For example, running modern games at 4K is hugely hardware-intensive, so if you're playing on a 4K monitor or TV, lowering the resolution to x could keep things running smoothly. Sign up for our Games newsletter and never miss our latest gaming tips, reviews, and features.

That can, however, make the image a bit less sharp, so many modern games have features to mitigate the downsides of a lower resolution.

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Resolution Scaling, for example, renders the game world at a lower resolution, while keeping UI elements—like your health bar or mini-map—rendered at the display's native resolution to keep them sharp. You'll usually find Resolution Scaling presented as a slider or percentage of your main resolution.

5 Graphics Settings Worth Tweaking in Every PC Game | WIRED

Adaptive or Dynamic Resolution takes this idea even further, changing the game's resolution as you play—if a particular scene is really intensive, it'll scale down to keep performance up, while scaling up during less-demanding scenes. You may be given the option to set a target frame rate for Adaptive Resolution, in which case I'd recommend the highest your monitor supports—though it's up to you.

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DLSS is Nvidia's next-gen version of this technology, using AI to upscale games at lower resolutions more intelligently, with fewer option graphics. Nvidia primarily advertises DLSS how to find out your demo account a companion to ray tracingbut some optionally purchased allow it to be used on its own.

It's relatively new, not all games support it, and you'll need a newer Nvidia card to use it, but if you have the option, it's worth a shot.

Graphics Options & Styling

AMD should have a similar technology in it's upcoming next-gen video cards as well. Set Everything Else Automatically Option graphics Gordon via Nvidia Advertisement The settings above are unique, and whether you use them is based on personal preference, or your specific setup, more so than a linear on-good-off-bad scale. For more typical settings—texture quality, lighting effects, and so on—you can usually let your game decide what to use. If setting everything to High gets you choppy performance, turn it down to the Medium preset and see where that gets you.

Page 4: Quality settings and post-processing Resolution and FPS A pixel is the most basic unit option graphics a digital image—a tiny dot of color—and resolution is the number of pixel columns and pixel rows in an image or on your display. Frames per second FPS If you think of a game as a series of animation cells—still images representing single moments in time—the FPS is the number of images generated each second. It's not the same as the refresh rate, which is the number of times your display updates per second, and is measured in hertz Hz. The more work you make your graphics card do to render bigger, prettier frames, the lower your FPS will be. If the framerate is too low, frames will be repeated and it will become uncomfortable to view—an ugly, stuttering world.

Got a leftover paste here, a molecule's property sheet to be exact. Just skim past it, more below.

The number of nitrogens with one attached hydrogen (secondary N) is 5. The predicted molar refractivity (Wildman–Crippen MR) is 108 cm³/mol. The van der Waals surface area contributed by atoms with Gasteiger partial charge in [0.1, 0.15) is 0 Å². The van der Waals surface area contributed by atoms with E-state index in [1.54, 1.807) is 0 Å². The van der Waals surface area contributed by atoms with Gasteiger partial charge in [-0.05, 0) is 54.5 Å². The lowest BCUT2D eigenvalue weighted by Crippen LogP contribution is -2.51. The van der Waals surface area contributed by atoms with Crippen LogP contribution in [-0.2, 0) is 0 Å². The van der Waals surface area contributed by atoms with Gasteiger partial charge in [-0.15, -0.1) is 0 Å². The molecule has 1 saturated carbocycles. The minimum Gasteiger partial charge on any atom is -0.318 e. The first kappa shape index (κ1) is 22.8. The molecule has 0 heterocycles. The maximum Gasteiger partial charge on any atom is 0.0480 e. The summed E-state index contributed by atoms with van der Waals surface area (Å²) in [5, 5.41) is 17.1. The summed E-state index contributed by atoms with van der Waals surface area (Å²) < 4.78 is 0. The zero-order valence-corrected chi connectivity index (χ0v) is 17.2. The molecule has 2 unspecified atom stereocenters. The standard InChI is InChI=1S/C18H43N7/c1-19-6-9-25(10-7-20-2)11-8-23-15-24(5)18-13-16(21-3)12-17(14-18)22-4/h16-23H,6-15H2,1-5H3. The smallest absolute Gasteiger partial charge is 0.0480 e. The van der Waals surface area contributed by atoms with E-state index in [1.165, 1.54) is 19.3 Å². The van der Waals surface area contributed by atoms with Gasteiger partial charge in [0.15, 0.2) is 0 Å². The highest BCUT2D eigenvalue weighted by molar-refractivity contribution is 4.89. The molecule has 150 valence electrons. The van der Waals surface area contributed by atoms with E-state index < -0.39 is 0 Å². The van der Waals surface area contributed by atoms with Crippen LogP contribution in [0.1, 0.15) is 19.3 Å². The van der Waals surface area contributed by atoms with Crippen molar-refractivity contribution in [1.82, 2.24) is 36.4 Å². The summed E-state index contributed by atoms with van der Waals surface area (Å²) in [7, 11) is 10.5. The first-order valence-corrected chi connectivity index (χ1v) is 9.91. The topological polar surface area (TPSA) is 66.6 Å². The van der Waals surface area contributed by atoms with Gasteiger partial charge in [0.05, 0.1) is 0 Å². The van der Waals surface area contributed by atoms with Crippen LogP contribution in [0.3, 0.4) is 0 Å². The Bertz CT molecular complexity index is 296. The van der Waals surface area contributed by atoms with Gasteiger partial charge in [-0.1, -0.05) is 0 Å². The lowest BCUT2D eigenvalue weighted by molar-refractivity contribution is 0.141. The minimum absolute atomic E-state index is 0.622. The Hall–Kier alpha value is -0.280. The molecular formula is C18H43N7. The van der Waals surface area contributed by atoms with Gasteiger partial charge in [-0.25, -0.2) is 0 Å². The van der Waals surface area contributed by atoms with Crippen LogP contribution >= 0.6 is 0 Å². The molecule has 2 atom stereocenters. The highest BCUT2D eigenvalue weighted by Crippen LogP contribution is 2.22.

You don't have to tinker with every single one individually. However, some settings are more intensive than others—shadows at high, for example, come with a big performance hit despite not option graphics a hugely noticeable improvement in graphics. That's where a tool like Nvidia's GeForce Experience comes in handy: after installing it, you can head to the app's homepage, option graphics over the game you want to adjust, and click Details.

You can then click the Optimize button to automatically set the ideal settings for your hardware with the wrench providing options if you want to favor performance over graphical fidelity. AMD used to have a tool like this, but sadly it's been discontinued. You can, of course, skip the software and google a guide for the recommended settings in any given gametoo.

But that takes a bit more fiddling than we're really discussing for this guide, so it's up to you how much effort you want to put in.

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Still, it's a nice halfway point between "no tweaking" and doing all the work yourself. Just don't make yourself crazy. At the end of the day, it's all about having fun in the game.